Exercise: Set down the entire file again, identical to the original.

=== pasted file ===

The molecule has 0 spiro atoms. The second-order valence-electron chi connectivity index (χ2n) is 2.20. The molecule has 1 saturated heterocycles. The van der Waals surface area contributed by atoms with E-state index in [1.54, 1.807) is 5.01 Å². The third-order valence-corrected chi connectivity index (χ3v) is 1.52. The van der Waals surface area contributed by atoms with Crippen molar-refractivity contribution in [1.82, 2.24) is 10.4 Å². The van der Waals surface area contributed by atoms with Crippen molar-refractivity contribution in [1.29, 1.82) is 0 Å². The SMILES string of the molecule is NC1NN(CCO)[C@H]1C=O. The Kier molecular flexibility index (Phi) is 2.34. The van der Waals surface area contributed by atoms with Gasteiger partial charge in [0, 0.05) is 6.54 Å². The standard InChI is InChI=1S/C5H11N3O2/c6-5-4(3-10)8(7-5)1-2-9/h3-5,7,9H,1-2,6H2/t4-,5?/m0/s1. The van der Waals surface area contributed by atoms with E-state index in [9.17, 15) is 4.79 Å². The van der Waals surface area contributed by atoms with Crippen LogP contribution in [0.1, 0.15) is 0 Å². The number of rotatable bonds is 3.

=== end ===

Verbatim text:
The molecule has 0 spiro atoms. The second-order valence-electron chi connectivity index (χ2n) is 2.20. The molecule has 1 saturated heterocycles. The van der Waals surface area contributed by atoms with E-state index in [1.54, 1.807) is 5.01 Å². The third-order valence-corrected chi connectivity index (χ3v) is 1.52. The van der Waals surface area contributed by atoms with Crippen molar-refractivity contribution in [1.82, 2.24) is 10.4 Å². The van der Waals surface area contributed by atoms with Crippen molar-refractivity contribution in [1.29, 1.82) is 0 Å². The SMILES string of the molecule is NC1NN(CCO)[C@H]1C=O. The Kier molecular flexibility index (Phi) is 2.34. The van der Waals surface area contributed by atoms with Gasteiger partial charge in [0, 0.05) is 6.54 Å². The standard InChI is InChI=1S/C5H11N3O2/c6-5-4(3-10)8(7-5)1-2-9/h3-5,7,9H,1-2,6H2/t4-,5?/m0/s1. The van der Waals surface area contributed by atoms with E-state index in [9.17, 15) is 4.79 Å². The van der Waals surface area contributed by atoms with Crippen LogP contribution in [0.1, 0.15) is 0 Å². The number of rotatable bonds is 3.